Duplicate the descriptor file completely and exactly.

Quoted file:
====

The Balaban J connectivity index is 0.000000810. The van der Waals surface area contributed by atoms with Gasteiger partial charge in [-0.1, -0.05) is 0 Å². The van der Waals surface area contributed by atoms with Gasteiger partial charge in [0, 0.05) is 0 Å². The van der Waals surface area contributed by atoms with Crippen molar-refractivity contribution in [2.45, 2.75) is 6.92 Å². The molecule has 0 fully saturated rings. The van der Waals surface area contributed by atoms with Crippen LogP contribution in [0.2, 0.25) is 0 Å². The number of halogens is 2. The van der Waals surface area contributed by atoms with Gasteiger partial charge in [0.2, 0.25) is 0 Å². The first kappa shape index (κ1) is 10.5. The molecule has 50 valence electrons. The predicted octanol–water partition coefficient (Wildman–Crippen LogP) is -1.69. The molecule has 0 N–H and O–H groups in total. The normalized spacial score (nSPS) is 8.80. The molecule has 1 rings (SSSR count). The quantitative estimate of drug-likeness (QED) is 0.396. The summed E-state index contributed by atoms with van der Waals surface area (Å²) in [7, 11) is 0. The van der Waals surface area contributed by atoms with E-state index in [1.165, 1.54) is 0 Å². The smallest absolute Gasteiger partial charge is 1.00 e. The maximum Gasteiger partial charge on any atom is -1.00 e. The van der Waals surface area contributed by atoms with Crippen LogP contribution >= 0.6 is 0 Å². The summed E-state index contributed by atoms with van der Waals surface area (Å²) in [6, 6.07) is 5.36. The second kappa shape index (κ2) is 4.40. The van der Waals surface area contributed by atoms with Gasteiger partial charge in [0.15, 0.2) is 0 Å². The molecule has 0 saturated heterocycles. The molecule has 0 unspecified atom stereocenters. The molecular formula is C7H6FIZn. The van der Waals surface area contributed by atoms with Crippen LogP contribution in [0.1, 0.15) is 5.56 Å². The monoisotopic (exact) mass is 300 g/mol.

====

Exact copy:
The Balaban J connectivity index is 0.000000810. The van der Waals surface area contributed by atoms with Gasteiger partial charge in [-0.1, -0.05) is 0 Å². The van der Waals surface area contributed by atoms with Gasteiger partial charge in [0, 0.05) is 0 Å². The van der Waals surface area contributed by atoms with Crippen molar-refractivity contribution in [2.45, 2.75) is 6.92 Å². The molecule has 0 fully saturated rings. The van der Waals surface area contributed by atoms with Crippen LogP contribution in [0.2, 0.25) is 0 Å². The number of halogens is 2. The van der Waals surface area contributed by atoms with Gasteiger partial charge in [0.2, 0.25) is 0 Å². The first kappa shape index (κ1) is 10.5. The molecule has 50 valence electrons. The predicted octanol–water partition coefficient (Wildman–Crippen LogP) is -1.69. The molecule has 0 N–H and O–H groups in total. The normalized spacial score (nSPS) is 8.80. The molecule has 1 rings (SSSR count). The quantitative estimate of drug-likeness (QED) is 0.396. The summed E-state index contributed by atoms with van der Waals surface area (Å²) in [7, 11) is 0. The van der Waals surface area contributed by atoms with E-state index in [1.165, 1.54) is 0 Å². The smallest absolute Gasteiger partial charge is 1.00 e. The maximum Gasteiger partial charge on any atom is -1.00 e. The van der Waals surface area contributed by atoms with Crippen LogP contribution >= 0.6 is 0 Å². The summed E-state index contributed by atoms with van der Waals surface area (Å²) in [6, 6.07) is 5.36. The second kappa shape index (κ2) is 4.40. The van der Waals surface area contributed by atoms with Gasteiger partial charge in [0.15, 0.2) is 0 Å². The molecule has 0 saturated heterocycles. The molecule has 0 unspecified atom stereocenters. The molecular formula is C7H6FIZn. The van der Waals surface area contributed by atoms with Crippen LogP contribution in [0.1, 0.15) is 5.56 Å². The monoisotopic (exact) mass is 300 g/mol.